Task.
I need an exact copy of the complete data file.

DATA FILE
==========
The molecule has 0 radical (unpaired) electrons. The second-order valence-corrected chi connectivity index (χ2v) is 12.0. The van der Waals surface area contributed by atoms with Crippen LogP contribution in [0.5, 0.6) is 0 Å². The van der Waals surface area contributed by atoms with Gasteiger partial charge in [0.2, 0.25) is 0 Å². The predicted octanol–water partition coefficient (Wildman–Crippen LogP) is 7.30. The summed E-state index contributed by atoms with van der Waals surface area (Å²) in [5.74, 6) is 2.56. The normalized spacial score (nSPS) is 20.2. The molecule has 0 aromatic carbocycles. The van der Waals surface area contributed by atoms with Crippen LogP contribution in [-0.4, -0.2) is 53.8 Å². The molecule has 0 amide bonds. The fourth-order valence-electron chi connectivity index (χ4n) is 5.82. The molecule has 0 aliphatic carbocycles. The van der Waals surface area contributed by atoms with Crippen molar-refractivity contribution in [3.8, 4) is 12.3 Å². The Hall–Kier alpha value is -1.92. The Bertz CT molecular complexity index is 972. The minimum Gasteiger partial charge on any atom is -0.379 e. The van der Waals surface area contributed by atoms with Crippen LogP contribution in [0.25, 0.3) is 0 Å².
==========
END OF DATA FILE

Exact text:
The molecule has 0 radical (unpaired) electrons. The second-order valence-corrected chi connectivity index (χ2v) is 12.0. The van der Waals surface area contributed by atoms with Crippen LogP contribution in [0.5, 0.6) is 0 Å². The van der Waals surface area contributed by atoms with Gasteiger partial charge in [0.2, 0.25) is 0 Å². The predicted octanol–water partition coefficient (Wildman–Crippen LogP) is 7.30. The summed E-state index contributed by atoms with van der Waals surface area (Å²) in [5.74, 6) is 2.56. The normalized spacial score (nSPS) is 20.2. The molecule has 0 aromatic carbocycles. The van der Waals surface area contributed by atoms with Crippen LogP contribution in [-0.4, -0.2) is 53.8 Å². The molecule has 0 amide bonds. The fourth-order valence-electron chi connectivity index (χ4n) is 5.82. The molecule has 0 aliphatic carbocycles. The van der Waals surface area contributed by atoms with Crippen molar-refractivity contribution in [3.8, 4) is 12.3 Å². The Hall–Kier alpha value is -1.92. The Bertz CT molecular complexity index is 972. The minimum Gasteiger partial charge on any atom is -0.379 e. The van der Waals surface area contributed by atoms with Crippen LogP contribution in [0.25, 0.3) is 0 Å².